Not quite heaven

not quite heaven

(Image credit: Amazon)

A phrase that we know really well from BC’s Kamloops Wawa newspaper has quite a different meaning on the lower Columbia River.

In the “northern dialect” of that missionary newspaper (1891-1904), < sahali ilihi > always means ‘Heaven’.

The literal meaning of that phrase is the ‘above land’; in the BC usage of both JMR Le Jeune and JB Good, < sahali > is understood as a locative reference. Other occurrences of the word in BC show it to be often used as an adverb ‘above; upstream’ and a preposition ‘above, over’.

That phrase is also known in “southern dialect”, where sáx̣ali-íliʔi is noted by the Confederated Tribes of Grand Ronde (2012) dictionary with the same specialized meaning of ‘Heaven’. That usage was quite early, before the reservation period, and it’s interesting to ponder how its literal meaning was understood.

Because, in the community’s later real-world usage from 1855 onward, Grand Ronde Chinuk Wawa developed at least two other usages for this phrase.

Both show how the typical default meaning of sáx̣ali for them was more like an adjectival ‘high’ in elevation, rather than the later, more adverbial ‘above’. Consulting SV Johnson’s 1978 dissertation for a compilation of occurrences of this word in dictionaries, it’s clear that it primarily had the sense of ‘high’ throughout lower Columbia use.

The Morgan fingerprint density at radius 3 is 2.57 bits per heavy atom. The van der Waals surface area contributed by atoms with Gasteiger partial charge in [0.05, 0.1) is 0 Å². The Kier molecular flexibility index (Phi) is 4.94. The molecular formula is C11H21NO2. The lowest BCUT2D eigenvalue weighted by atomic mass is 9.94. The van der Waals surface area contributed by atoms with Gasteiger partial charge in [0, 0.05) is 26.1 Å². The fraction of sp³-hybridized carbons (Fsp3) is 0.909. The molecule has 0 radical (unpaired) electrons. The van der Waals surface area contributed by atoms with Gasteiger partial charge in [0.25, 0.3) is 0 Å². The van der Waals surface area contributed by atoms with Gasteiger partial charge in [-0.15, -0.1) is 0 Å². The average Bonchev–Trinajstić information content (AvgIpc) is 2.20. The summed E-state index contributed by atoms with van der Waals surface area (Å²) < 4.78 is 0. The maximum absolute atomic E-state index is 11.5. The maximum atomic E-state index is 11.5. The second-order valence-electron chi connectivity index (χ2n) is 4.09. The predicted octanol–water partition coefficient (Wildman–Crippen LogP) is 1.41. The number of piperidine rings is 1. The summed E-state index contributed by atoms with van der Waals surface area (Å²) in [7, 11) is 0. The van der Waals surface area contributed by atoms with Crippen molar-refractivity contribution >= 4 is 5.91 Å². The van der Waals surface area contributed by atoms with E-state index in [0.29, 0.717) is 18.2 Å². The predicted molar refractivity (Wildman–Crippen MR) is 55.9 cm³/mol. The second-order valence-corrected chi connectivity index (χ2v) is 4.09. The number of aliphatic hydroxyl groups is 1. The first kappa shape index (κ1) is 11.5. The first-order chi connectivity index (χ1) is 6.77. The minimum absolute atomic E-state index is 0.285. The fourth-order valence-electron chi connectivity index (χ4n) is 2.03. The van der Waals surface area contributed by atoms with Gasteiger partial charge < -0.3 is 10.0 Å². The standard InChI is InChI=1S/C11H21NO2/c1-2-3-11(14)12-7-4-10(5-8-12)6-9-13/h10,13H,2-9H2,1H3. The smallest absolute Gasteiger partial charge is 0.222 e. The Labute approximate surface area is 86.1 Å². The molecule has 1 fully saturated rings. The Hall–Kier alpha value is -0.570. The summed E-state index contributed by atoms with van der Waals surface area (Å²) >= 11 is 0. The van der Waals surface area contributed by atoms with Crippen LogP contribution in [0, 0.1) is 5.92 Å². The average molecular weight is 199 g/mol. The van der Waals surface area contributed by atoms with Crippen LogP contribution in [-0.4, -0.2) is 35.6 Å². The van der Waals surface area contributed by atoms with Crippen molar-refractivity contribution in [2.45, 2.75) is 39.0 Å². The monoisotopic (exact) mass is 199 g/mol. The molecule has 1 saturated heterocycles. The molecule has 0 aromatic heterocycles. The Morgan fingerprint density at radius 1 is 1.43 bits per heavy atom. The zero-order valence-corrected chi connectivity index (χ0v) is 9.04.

My information on this phrase, in a pronunciation sáx̣li-íliʔ, also comes from CTGR 2012, with my grammatical analysis added here.

One is as an adverb ‘uphill’, for example in an elder’s sentence,

łátwa sáx̣li-íliʔ
go high-land
‘Go uphill.’

The other function of this phrase is as a noun, seen in another elder’s reminiscence,

nayka úl-mán kʰap-uk sáxli-íliʔ ya work.
my old-man in-the high-land he work.

‘My husband was up in the mountains, working (as a logger).’

All of this just goes to show you that we learn about history when we compare between dialects of Chinook Jargon.

What do you think?